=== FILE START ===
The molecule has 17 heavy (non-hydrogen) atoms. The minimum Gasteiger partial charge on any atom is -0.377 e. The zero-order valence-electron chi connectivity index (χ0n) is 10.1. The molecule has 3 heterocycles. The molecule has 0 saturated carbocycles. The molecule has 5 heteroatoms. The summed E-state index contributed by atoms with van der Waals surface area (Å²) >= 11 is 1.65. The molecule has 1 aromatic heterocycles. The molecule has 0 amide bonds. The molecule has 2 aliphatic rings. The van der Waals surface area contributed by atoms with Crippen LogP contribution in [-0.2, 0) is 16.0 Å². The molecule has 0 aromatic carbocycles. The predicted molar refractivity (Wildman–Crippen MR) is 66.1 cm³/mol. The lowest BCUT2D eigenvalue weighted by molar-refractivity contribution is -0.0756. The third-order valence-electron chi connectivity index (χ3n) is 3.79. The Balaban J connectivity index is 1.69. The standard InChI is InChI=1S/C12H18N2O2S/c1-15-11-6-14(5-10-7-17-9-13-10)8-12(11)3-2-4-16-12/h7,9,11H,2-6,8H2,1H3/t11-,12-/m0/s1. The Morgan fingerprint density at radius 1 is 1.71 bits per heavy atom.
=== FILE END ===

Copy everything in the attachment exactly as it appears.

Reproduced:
The molecule has 17 heavy (non-hydrogen) atoms. The minimum Gasteiger partial charge on any atom is -0.377 e. The zero-order valence-electron chi connectivity index (χ0n) is 10.1. The molecule has 3 heterocycles. The molecule has 0 saturated carbocycles. The molecule has 5 heteroatoms. The summed E-state index contributed by atoms with van der Waals surface area (Å²) >= 11 is 1.65. The molecule has 1 aromatic heterocycles. The molecule has 0 amide bonds. The molecule has 2 aliphatic rings. The van der Waals surface area contributed by atoms with Crippen LogP contribution in [-0.2, 0) is 16.0 Å². The molecule has 0 aromatic carbocycles. The predicted molar refractivity (Wildman–Crippen MR) is 66.1 cm³/mol. The lowest BCUT2D eigenvalue weighted by molar-refractivity contribution is -0.0756. The third-order valence-electron chi connectivity index (χ3n) is 3.79. The Balaban J connectivity index is 1.69. The standard InChI is InChI=1S/C12H18N2O2S/c1-15-11-6-14(5-10-7-17-9-13-10)8-12(11)3-2-4-16-12/h7,9,11H,2-6,8H2,1H3/t11-,12-/m0/s1. The Morgan fingerprint density at radius 1 is 1.71 bits per heavy atom.